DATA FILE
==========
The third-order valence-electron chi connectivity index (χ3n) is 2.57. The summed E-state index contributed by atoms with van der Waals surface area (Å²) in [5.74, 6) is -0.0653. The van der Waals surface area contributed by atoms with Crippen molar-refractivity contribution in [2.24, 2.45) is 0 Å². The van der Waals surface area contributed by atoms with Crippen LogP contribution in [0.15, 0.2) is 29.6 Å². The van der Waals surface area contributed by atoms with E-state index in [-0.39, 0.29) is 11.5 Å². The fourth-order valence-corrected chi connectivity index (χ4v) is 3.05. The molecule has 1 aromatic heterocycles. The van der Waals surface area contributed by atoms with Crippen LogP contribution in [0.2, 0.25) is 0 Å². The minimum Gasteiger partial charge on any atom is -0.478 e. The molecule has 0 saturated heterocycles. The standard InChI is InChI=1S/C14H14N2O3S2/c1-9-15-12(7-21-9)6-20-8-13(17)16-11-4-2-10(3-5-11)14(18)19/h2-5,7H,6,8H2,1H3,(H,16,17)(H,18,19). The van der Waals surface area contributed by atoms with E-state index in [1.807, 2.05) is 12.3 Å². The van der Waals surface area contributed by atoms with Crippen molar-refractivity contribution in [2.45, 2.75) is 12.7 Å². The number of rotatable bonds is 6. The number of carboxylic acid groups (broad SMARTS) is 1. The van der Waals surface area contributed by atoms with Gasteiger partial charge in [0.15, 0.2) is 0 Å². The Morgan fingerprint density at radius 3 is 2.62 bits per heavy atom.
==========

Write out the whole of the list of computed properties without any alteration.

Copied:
The third-order valence-electron chi connectivity index (χ3n) is 2.57. The summed E-state index contributed by atoms with van der Waals surface area (Å²) in [5.74, 6) is -0.0653. The van der Waals surface area contributed by atoms with Crippen molar-refractivity contribution in [2.24, 2.45) is 0 Å². The van der Waals surface area contributed by atoms with Crippen LogP contribution in [0.15, 0.2) is 29.6 Å². The van der Waals surface area contributed by atoms with E-state index in [-0.39, 0.29) is 11.5 Å². The fourth-order valence-corrected chi connectivity index (χ4v) is 3.05. The molecule has 1 aromatic heterocycles. The van der Waals surface area contributed by atoms with Crippen LogP contribution in [0.2, 0.25) is 0 Å². The minimum Gasteiger partial charge on any atom is -0.478 e. The molecule has 0 saturated heterocycles. The standard InChI is InChI=1S/C14H14N2O3S2/c1-9-15-12(7-21-9)6-20-8-13(17)16-11-4-2-10(3-5-11)14(18)19/h2-5,7H,6,8H2,1H3,(H,16,17)(H,18,19). The van der Waals surface area contributed by atoms with E-state index in [1.807, 2.05) is 12.3 Å². The van der Waals surface area contributed by atoms with Crippen molar-refractivity contribution in [2.45, 2.75) is 12.7 Å². The number of rotatable bonds is 6. The number of carboxylic acid groups (broad SMARTS) is 1. The van der Waals surface area contributed by atoms with Gasteiger partial charge in [0.15, 0.2) is 0 Å². The Morgan fingerprint density at radius 3 is 2.62 bits per heavy atom.